In Conversation: George Henson, Translator

Rosie Clarke chats with George Henson, translator of Sergio Pitol's "The Art of Flight"

George Henson is a senior lecturer at UT Dallas, where he specializes in literary translation, translation theory, Spanish language, 20th century Latin American poetry and narrative, and queer literature. His translations of short stories by Mexican author Elena Poniatowska have appeared in Nimrod, Translation Review, The Literary Review, and Puerto del Sol. His translation of Carlos Pintado’s short story “Joy Eslava” was published by Zafra Lit, and his translations of poems by Francisco Morán have appeared in Sojourn and The Havana Reader.

His translation of Sergio Pitol’s The Art of Flight, the first of Pitol’s “Trilogy of Memory,” was published last month by Deep Vellum. Recipient of the Cervantes Prize in 2005, Pitol is considered by many to be Mexico’s greatest living author, but this is his first appearance in English translation. I spoke with George via email about why this could be, and discussed his translation practice and the challenges of working with a multigeneric work like Pitol’s. READ MORE…

Asymptote Honored at London Book Fair 2015

Spoiler alert: we won the International Translation Initiative Award!

Greetings from sunny London!

This week is shaping up to be very exciting for Asymptote, as yesterday evening we were honoured with the 2015 London Book Fair’s International Literary Translation Initiative Award. This is undoubtedly a very momentous occasion for us, both personally and professionally, as this prestigious prize recognizes excellence in the field of literary translation, awarded to an organisation that has  “succeeded in raising the profile of literature in translation, promoting literary translators, and encouraging new translators and translated works.” Not only is this the first time a Singaporean organization has been honored at the London Book Fair, but also the first time Singapore has been represented altogether. READ MORE…

What We’re Reading in March

Experimental contemporary novelists, classic science fiction, and not-to-be-missed writings on art: Asymptote recommends!

Rosie Clarke (marketing manager): Last month I found that “torturous” reading need not mean “badly written.” I inadvertently spent February with books fixated on death, mourning, poverty, and disturbing desires. In anticipation of her new novel Gutshot, I raced through Amelia Gray’s AM/PM and Threats, in addition to a difficult digestion of Jane Unrue’s Love Hotel, and finally a more peaceful meander through Swiss-German proto-modernist Regina Ullmann’s The Country Road. Together, the intensity of these works had a simultaneously invigorating and exhausting effect.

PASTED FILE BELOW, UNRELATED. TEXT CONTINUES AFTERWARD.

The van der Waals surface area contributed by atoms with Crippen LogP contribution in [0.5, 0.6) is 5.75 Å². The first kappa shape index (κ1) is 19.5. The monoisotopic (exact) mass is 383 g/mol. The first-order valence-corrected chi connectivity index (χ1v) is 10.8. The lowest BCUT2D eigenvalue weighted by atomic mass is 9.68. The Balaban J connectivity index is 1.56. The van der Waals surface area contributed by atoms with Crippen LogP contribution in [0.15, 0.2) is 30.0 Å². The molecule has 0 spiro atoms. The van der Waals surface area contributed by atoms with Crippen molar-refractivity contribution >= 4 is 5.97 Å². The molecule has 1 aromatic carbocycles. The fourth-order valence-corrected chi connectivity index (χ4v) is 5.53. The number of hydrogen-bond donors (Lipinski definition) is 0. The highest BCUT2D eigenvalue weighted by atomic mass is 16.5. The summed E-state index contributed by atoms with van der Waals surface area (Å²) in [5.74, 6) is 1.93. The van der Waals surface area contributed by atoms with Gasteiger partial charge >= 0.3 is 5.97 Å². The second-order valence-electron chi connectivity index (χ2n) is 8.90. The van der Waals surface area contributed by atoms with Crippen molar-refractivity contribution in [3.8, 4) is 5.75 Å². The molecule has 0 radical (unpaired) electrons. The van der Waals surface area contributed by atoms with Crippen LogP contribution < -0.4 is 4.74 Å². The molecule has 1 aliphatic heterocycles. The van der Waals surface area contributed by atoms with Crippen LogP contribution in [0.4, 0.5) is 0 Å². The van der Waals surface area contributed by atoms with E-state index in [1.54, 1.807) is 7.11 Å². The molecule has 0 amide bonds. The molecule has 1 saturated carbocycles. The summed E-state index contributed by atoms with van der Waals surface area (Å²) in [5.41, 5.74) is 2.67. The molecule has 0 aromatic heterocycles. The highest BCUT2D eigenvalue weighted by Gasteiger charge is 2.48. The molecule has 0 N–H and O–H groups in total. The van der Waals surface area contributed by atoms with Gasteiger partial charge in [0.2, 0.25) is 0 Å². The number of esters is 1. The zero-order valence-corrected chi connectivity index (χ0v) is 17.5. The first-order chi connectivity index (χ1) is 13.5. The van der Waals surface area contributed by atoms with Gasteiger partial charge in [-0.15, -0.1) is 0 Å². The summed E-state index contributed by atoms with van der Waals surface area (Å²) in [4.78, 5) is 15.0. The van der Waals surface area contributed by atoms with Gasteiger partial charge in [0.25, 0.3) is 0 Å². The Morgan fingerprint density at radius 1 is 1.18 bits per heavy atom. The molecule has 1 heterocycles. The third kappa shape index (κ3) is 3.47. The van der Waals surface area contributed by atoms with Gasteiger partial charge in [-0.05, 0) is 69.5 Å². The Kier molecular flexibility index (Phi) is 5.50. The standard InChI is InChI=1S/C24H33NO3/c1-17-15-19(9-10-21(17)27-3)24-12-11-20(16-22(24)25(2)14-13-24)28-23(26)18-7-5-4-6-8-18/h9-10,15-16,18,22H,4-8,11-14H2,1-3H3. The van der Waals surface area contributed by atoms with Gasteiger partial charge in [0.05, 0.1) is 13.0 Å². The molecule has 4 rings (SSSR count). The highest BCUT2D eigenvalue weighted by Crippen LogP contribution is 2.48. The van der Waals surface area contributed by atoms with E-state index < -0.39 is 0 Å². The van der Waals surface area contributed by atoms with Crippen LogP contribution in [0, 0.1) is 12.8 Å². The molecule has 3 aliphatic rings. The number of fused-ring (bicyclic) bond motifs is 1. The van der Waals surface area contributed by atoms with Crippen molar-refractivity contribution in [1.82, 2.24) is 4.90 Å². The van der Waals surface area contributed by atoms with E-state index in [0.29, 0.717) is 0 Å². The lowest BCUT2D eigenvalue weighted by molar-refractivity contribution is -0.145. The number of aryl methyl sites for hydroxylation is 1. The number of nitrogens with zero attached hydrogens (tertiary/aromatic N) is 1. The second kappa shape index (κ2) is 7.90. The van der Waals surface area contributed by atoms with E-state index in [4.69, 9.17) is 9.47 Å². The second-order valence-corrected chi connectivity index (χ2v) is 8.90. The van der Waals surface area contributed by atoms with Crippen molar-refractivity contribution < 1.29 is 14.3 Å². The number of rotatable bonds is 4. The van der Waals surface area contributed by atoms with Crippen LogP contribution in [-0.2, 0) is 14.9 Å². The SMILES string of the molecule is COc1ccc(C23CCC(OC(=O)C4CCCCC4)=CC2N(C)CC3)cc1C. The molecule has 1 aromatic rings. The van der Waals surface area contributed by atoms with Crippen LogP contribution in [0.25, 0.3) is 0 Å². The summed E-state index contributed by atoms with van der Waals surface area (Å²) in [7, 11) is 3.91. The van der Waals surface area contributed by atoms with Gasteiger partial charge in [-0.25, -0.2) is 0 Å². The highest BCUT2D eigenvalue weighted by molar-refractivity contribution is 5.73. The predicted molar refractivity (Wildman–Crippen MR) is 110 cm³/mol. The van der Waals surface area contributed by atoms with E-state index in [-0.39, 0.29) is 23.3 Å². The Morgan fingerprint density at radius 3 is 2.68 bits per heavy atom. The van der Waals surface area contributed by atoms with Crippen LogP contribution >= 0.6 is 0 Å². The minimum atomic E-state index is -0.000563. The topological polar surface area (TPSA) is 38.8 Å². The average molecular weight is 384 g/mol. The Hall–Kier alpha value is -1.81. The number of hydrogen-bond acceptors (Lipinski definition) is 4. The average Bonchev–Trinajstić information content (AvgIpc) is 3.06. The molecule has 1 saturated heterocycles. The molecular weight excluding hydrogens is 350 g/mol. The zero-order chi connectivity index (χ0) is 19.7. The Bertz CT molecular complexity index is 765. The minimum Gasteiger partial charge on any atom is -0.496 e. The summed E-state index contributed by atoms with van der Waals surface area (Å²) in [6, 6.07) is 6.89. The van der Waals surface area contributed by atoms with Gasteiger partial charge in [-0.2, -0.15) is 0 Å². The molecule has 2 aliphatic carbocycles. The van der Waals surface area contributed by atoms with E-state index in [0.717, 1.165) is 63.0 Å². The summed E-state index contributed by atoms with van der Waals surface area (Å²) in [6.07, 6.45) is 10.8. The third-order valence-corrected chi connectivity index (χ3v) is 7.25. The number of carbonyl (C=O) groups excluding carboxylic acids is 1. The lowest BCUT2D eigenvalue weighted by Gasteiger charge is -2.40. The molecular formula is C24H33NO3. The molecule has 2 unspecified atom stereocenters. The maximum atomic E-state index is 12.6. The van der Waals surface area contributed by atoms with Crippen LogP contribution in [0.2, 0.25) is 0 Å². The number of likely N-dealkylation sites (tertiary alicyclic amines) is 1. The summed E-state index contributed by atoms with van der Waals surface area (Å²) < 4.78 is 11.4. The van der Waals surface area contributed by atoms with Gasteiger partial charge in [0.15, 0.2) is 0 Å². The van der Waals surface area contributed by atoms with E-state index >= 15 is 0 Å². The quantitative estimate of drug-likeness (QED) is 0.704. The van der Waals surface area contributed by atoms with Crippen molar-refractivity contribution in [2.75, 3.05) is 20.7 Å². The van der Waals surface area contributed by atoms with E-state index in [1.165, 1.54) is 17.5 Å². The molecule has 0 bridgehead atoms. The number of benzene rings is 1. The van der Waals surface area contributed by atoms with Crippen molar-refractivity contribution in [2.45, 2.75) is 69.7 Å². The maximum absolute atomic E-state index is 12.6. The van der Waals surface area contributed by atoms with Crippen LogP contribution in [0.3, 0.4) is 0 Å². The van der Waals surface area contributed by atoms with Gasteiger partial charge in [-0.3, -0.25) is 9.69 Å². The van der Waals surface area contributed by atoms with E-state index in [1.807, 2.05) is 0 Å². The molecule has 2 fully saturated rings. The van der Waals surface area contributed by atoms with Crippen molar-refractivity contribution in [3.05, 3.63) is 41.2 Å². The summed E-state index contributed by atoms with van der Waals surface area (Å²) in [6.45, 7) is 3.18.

Gray poses a rather exciting figure to me—of her own fragmentary and boldly inventive fiction, she commented in a recent interview with the New Yorker that “life is such a natural mix of horror and humor that it lends itself easily to the form.” AM/PM is a collection of interconnected vignettes: single page scenes and observations, made on relationships, loneliness, madness, all set in unsettling scenarios of ambiguous reality.

Threats extends Gray’s use of dark humor coupled with a troubling sense of dread. It takes you to a dark place, where loss and solitude manifest in ways almost too real to take. The novel begins with its protagonist, David, watching his wife bleed to death, then sitting with her body for days before intervention. His fragile mental state dissolves, and he loses all concept of time, with short chapters mimicking this to great effect. The titular threats are paper scraps inscribed with poetic, surreal warnings, which David tries to understand. I have never read a book that so effectively communicates the desolation and emotional destruction death can have on a person. This, interwoven with the mystery of his wife’s death and the anonymous notes, makes Threats bizarre and intoxicating.


Meeting Our Readers in the Flesh! (Part II/II)

With 12 hours remaining and just $1,480 to go, Rosie Clarke gives us a dispatch from our anniversary event in New York

The theme of our fourth anniversary event in New York was ‘Why Retranslate the Classics?,’ and three leading figures in contemporary translation—Edith Grossman, Susan Bernofsky, and Damion Searls—shared their perspectives with us, speaking eloquently and insightfully on their different approaches to retranslating some of the greatest works in European literature.

Columbia University’s Director of Literary Translation Susan Bernofsky started things off, addressing the topic of retranslation by saying that one should take it on when “you have something to say about a text that hasn’t been said before.” She then recalled the formative experience that inspired her to translate–reading Siddhartha at the age of 14—and how, when returning to Hesse’s novel as a translator, she had been transported back to her younger self, feeling the essence of the text as “a statement and meditation on promise and dreams, and a hope for the future.” Thus, retaining this sense of harmony and balance is crucial to a faithful translation. Later, after giving a beautiful reading of a favorite passage from her own translation of Kafka’s The Metamorphosis, Bernofsky highlighted the way her translation slowed down the action in order to depict the “dramatic horribleness,” and to be as “gruesome as possible.” Despite this, she described her fondness for Kafka’s “bittersweet comedy,” and the importance of translation to capturing Gregor’s melodramatic nature.